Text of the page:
The fall of Kunduz city to the Taliban on September 28 set a benchmark by which the situation in Afghanistan would be judged in future.
Though the Afghan security forces with much-needed help from the US Special Forces and Nato airpower subsequently wrested back control of most of the strategically important city, Taliban fighters continue to lurk in its suburbs and undertake hit-and-run attacks. Henceforth, Taliban would continue to threaten Kunduz and it is likely the city would change hands depending on the strength of the two sides at a given point in time.
Taliban had tried to overrun Kunduz city in September 2014 and then in April 2015 when they managed to reach its outlying areas. The Taliban threat to Kunduz city, capital of Kunduz province, had been steadily increasing. They had captured a few district headquarters such as Chahardarra near the city, and also Dasht-i-Archi and Imam Sahib. The Khanabad and Qala-i-Zal district centres too were threatened and later captured.
The see-saw battles for control of Kunduz, which is the only Pashtun-majority province in northern Afghanistan, have become a way of life and a matter of much concern and suffering for its population. Compared to 34 per cent Pashtuns, Kunduz is 27 per cent Uzbek and 23 per cent Tajik besides other smaller ethnic groups and, therefore, the loyalties and political preferences of its residents are divided. This has created deep fault lines because the different ethnic groups are forever competing for power and resources.
The situation deteriorated when the US began recruiting militiamen, mostly non-Pashtuns to fight the Taliban. Ethnic divisions deepened when the militias, also known as “arbaki” were accused of taking law into their hands and settling old scores.
The importance of Kunduz for the Taliban is due to its location far away from their traditional strongholds in southern and eastern Afghanistan that shares border with Pakistan. Taliban, who are overwhelmingly Pashtun, have always been relatively weak in northern Afghanistan among the non-Pashtuns such as the Tajiks, Uzbeks, Turkmen and Shia Hazaras. The growing strength of Taliban in the north as well as in western and central Afghanistan showed that many non-Pashtuns have also joined them.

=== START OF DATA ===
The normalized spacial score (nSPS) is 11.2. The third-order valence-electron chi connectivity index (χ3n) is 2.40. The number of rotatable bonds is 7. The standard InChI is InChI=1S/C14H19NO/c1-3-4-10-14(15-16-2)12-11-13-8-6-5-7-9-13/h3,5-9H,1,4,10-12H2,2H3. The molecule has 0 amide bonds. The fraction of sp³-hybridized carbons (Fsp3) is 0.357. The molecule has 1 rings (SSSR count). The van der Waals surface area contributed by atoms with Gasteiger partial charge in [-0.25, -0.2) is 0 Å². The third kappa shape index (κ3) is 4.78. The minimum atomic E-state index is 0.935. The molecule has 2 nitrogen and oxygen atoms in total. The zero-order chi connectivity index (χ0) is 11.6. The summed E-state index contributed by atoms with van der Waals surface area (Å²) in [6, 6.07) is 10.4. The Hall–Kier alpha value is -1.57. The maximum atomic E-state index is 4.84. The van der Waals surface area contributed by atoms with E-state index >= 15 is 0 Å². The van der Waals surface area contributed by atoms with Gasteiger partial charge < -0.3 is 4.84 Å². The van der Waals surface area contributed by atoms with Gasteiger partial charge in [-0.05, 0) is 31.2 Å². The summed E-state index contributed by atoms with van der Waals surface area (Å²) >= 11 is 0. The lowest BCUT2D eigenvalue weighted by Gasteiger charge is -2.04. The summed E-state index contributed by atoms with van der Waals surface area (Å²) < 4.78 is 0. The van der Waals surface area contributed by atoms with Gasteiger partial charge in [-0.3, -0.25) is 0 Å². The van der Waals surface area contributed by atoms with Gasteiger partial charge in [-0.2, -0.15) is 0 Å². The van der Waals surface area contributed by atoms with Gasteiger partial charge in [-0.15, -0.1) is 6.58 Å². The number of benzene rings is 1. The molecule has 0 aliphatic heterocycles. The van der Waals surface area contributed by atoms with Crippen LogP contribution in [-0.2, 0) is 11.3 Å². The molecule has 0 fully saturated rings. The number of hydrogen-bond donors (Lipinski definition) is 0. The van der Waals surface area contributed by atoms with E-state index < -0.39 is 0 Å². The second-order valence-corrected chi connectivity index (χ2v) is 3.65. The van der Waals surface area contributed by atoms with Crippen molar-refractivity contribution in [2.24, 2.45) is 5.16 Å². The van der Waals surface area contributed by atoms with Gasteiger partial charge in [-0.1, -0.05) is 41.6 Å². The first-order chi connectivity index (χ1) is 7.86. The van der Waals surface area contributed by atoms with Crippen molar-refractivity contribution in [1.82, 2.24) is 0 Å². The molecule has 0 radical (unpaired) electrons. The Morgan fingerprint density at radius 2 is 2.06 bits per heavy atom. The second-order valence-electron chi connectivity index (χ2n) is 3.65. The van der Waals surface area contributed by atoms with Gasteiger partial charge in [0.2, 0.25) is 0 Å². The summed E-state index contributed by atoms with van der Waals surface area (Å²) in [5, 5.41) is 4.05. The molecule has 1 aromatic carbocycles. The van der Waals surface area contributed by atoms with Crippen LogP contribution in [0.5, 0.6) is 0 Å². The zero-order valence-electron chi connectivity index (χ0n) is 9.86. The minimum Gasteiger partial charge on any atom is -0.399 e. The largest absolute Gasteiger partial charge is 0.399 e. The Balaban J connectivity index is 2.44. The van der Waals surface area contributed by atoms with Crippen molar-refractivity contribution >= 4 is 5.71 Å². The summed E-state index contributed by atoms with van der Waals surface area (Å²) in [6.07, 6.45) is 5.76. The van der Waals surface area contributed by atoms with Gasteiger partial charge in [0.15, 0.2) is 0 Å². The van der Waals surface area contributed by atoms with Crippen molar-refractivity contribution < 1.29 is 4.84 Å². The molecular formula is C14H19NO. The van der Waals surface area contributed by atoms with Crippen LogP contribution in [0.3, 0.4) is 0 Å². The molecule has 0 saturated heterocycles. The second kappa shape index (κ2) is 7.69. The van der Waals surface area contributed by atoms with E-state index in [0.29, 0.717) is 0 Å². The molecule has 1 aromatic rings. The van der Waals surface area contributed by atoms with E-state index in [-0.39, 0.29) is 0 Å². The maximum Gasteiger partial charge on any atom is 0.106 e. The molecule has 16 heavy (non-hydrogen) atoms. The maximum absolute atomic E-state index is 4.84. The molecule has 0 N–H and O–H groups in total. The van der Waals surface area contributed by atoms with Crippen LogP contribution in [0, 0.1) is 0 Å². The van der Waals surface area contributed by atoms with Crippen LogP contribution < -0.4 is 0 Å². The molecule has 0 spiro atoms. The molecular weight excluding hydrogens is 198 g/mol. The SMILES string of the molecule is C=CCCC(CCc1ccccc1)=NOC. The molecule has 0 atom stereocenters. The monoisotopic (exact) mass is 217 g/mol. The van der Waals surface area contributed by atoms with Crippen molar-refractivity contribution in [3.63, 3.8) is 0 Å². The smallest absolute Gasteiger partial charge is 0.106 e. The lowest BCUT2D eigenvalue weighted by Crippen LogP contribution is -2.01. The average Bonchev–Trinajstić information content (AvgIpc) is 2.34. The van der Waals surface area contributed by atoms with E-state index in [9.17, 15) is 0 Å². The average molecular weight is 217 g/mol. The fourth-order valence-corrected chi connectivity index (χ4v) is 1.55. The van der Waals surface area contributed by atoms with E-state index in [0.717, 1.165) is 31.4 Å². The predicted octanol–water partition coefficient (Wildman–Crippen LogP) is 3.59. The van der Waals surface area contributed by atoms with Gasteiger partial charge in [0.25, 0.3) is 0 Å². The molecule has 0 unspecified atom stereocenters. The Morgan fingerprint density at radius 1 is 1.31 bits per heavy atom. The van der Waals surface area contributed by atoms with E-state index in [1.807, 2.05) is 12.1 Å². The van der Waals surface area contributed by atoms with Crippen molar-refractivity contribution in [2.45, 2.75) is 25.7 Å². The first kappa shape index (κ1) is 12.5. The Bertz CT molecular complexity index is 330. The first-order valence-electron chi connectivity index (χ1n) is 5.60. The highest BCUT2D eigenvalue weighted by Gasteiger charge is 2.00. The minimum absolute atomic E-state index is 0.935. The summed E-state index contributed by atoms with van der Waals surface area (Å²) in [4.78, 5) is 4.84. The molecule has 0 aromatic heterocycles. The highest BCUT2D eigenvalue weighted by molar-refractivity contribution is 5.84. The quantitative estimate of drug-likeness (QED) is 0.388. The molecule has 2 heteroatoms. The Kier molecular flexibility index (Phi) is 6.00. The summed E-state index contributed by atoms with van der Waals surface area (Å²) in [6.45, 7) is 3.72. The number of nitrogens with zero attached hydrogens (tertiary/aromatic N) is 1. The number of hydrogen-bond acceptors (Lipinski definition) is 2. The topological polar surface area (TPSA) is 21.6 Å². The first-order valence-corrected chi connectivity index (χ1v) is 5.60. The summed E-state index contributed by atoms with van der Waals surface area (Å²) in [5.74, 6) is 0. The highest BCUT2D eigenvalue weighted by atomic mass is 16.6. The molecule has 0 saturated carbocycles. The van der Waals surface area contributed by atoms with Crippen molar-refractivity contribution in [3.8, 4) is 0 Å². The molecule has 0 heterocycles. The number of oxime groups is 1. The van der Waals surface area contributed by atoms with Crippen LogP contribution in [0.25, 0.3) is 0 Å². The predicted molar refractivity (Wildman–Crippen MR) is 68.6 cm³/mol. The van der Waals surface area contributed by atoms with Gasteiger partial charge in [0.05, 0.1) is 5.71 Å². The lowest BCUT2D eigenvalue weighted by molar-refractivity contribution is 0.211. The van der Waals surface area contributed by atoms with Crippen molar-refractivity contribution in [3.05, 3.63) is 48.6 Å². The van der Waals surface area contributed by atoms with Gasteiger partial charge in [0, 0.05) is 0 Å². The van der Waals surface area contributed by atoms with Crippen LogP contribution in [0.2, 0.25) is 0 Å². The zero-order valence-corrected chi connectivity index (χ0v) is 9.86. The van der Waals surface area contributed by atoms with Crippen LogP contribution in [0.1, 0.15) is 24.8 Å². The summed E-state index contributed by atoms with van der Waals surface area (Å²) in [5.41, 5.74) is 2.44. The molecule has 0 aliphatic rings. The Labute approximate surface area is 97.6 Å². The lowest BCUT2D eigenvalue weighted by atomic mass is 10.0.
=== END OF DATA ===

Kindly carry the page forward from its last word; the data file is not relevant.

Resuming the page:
Though no precise figures are available, some media reports claimed 500 Taliban fighters stormed Kunduz city and forced 7,000 personnel of the Afghan National Army, Afghan National Police and the militia, known as Afghan Local Police, to flee. The poor performance of these forces in battle has raised alarm as the worst fears of many regarding the fragility of the 400,000-member strong Afghan National Security Forces (ANSF) seem to be turning out true. The US has spent an estimated $65 billion on training and equipping the ANSF, but they failed to resist the outnumbered and largely ill-equipped Taliban fighters. As many analysts noted, the Taliban were fighting for a cause while the Afghan soldiers appeared demoralised as this was evident earlier from the unusually high desertion rate from the ANSF.
The Kunduz debacle embarrassed the Afghan unity government and triggered a bitter debate and a blame-game as those in power and in opposition blamed each other for the setback. Demand for resignation of President Ashraf Ghani and Chief Executive Officer Dr Abdullah was made in and outside the parliament. In the Parliament, the MPs have been critical of the military commanders and the civilian administrators of Kunduz for being unable to put up a fight against the Taliban. This forced the government to announce that action will be taken against those found guilty. Governor Omar Safi, who was abroad on vacations when Kunduz fell, was sacked and an acting governor was appointed. Other officials too are being replaced. Four new governors of the increasingly vulnerable northern provinces were appointed to tackle the Taliban threat.